Thinking of Fire and Obsolescence


Back in the 1800s were two small companies that made buggy whips… Smith Brothers and Jones Brothers. The vision statement of Smith Brothers was “We seek to make the best buggy whips in the world.” Jones Brothers had a vision statement “We provide navigational control solutions for the world.” The first vision statement makes a lot of sense, while the second one is rather strange… correct?

However, back in the 1890s the395656 horseless carriage (automobile) was perfected and that began the demise of the horse-drawn buggy. What happened? The Smith Brothers company kept growing, for awhile, gaining market share in the buggy whip market. The Jones Brothers market share of the buggy whip market kept shrinking. BUT… this was because Jones Brothers began developing steering and control devices for automobiles. So over time Smith’s Brothers became the dominant company in a dying market, while Jones’ Brothers moved into strong niches in automobile, boat, and eventually airline navigation and controls.         

          -Story by Clarke Graham (former VP of Engineering at Sperry Marine)

This is one of only two things I remember from my Orientation Training at Sperry Marine (now part of Northrop-Grumman). The other thing was a note I got from a fellow new hire. The note said,

What are the following?   “Hades”    “Gehenna”       “Tartarus”?

I am not sure why he decided to ask me that. I soon found that he was part of a heterodox group that has roots in Christianity. My response was:

“Abode of the dead”     “Place of Torment”       “Infernal Place”

But why are these the only two things I remember?

The first probably had two reasons for being memorable. First, stories are naturally more memorable than propositional statements. Second, the story had a more general applicability. While most of the orientation had to do with how to fit into the work environment of Sperry, this story was about more generally useful in life. It is about vision.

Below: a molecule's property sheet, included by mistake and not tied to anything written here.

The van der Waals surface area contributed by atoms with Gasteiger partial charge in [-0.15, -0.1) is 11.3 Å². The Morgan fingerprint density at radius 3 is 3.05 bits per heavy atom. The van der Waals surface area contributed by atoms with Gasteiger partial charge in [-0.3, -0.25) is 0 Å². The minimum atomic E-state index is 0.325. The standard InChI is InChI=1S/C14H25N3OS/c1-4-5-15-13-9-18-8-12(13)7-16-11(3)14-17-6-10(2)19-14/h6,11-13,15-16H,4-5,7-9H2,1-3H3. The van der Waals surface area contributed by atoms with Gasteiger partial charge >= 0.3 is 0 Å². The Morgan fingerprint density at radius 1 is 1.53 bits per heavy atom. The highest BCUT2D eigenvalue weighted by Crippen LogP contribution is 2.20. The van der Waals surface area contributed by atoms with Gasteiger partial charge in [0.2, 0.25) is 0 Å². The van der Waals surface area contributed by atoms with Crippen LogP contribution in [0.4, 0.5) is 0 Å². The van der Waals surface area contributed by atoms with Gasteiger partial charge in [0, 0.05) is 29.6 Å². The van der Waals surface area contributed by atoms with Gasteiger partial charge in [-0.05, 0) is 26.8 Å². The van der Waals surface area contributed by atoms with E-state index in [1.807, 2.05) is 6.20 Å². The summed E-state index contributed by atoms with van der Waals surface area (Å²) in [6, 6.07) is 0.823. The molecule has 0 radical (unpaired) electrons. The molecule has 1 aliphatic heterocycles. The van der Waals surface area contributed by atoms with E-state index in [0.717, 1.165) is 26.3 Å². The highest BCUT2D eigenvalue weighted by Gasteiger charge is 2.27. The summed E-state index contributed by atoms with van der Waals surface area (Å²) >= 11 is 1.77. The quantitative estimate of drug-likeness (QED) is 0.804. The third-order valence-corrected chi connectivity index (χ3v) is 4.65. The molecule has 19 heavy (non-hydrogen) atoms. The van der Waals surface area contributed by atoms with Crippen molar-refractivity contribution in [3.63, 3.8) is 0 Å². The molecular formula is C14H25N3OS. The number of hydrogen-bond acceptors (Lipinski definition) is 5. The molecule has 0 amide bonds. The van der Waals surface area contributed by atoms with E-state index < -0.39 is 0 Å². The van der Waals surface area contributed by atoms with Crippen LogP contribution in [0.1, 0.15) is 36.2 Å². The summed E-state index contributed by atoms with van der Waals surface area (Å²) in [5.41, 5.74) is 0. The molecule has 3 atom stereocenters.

The second was that I was asked caught me for two reasons as well. First, it was an unusual question directed at me, as opposed to telling me something that I may or may not be interested in. Second, it happened to be a Biblical topic and so was one that I was interested in.

That was over 20 years ago. I suppose that tells me that if I am trying to catch someone’s interest,

  1.  Tell stories rather than share facts.
  2. Choose universal themes, rather than targeted topics.
  3. Ask questions that interest the other, rather than tell things that interest me.
  4. Say things that get the other to think a lot and hopefully talk a lot.
Advertisements

Leave a Reply

Fill in your details below or click an icon to log in:

WordPress.com Logo

You are commenting using your WordPress.com account. Log Out / Change )

Twitter picture

You are commenting using your Twitter account. Log Out / Change )

Facebook photo

You are commenting using your Facebook account. Log Out / Change )

Google+ photo

You are commenting using your Google+ account. Log Out / Change )

Connecting to %s